SHERWOOD: Let me be very specific as to what my working group is doing. Right now we're only categorizing the APIs and documenting what exists. We aren't trying yet to standardize them. One could imagine that would be a subsequent step. It is my personal belief that we don't need to do this because a standard API doesn't exist in the PC operating system world or in the mobile phone market, and if we're half as successful as those markets then I'll be pretty happy.
It's really easy to pick a standard and say -- OK, this is it, we're done. But my concern is that if we pick something now it will be wrong or incomplete. That can cause as much or more damage as not picking something soon enough.
NW: If a company ends up with controllers from multiple suppliers, would there be a way of federating them in some sense, to reach some form of interoperability without having standard northbound APIs?
SHERWOOD: Certainly we spend a fair amount of time thinking about that, particularly with my ONF hat on. It's actually interesting to take a slightly different question and come back to it.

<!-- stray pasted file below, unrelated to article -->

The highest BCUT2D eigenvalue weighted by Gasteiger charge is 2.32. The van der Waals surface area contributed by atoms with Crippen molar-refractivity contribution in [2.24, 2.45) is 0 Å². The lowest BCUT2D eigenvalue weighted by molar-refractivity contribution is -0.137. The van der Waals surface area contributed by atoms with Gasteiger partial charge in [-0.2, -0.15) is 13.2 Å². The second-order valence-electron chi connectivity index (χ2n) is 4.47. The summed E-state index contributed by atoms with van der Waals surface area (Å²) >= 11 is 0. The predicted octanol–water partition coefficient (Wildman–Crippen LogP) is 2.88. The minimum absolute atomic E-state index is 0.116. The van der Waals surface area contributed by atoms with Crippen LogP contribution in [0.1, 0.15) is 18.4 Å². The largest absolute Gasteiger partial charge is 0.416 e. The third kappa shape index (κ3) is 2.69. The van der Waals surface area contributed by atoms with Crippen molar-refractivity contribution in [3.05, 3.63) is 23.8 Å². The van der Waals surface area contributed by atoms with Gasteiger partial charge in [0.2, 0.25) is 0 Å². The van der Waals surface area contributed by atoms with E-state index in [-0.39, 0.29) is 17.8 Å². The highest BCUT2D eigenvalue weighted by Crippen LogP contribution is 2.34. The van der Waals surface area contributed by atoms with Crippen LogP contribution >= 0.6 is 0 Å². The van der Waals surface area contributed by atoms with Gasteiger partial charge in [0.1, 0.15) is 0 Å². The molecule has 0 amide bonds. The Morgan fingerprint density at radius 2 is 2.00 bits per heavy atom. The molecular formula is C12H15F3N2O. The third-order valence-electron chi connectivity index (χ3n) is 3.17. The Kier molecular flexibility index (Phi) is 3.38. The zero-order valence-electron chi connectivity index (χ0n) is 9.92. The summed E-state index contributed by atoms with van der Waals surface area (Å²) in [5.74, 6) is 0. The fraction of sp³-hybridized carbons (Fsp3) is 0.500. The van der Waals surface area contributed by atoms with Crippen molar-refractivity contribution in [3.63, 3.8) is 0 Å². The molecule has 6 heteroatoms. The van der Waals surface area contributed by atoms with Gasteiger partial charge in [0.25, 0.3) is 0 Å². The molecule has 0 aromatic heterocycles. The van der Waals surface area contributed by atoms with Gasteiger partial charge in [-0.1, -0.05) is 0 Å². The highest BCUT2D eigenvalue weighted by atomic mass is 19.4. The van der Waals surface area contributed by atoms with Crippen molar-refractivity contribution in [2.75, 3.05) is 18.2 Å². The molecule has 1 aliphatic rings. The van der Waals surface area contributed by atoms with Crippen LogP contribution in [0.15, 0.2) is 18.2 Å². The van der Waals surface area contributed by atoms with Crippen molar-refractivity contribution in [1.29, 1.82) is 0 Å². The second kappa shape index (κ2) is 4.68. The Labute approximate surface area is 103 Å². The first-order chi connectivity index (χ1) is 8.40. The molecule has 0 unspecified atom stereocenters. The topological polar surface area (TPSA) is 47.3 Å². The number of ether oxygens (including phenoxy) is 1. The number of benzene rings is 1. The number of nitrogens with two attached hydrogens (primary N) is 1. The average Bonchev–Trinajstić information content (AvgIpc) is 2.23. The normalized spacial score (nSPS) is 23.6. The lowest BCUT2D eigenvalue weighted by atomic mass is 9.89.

So quite often in a controller we have to integrate with other legacy protocols, OSPF or BGP, or something like that. So our controller already knows how to talk with non-SDN devices, and my claim is that other people building controllers will have to do the same thing. So if my controller is willing to speak BGP to something, and another controller is willing to speak BGP to me, that could actually be some sort of lingua franca between us.
NW: OK. Anything else regarding this whole topic?
SHERWOOD: I'm really more of a programmer than what I'd call a standards wonk, and I think the exactly wrong thing to do is standardize first and develop later. That's someone saying they have the answer and we should set it in stone. I think there's still a lot of development and experimentation that needs to be done. So that's how I fill a lot of my time, just trying to develop and experiment with these APIs.
NW: Are there other people you're working with that are fighting to do the opposite?
SHERWOOD: There's certainly a tension back and forth. It really comes down to how right you think you are. There are people who believe they are right, they have seen the light and if everyone would just agree, the API should be their way. I think that's going to be true independent of this topic in any significant body of people. I'm a little more pragmatic, much more the old rough consensus and running code perspective We'll see what happens.
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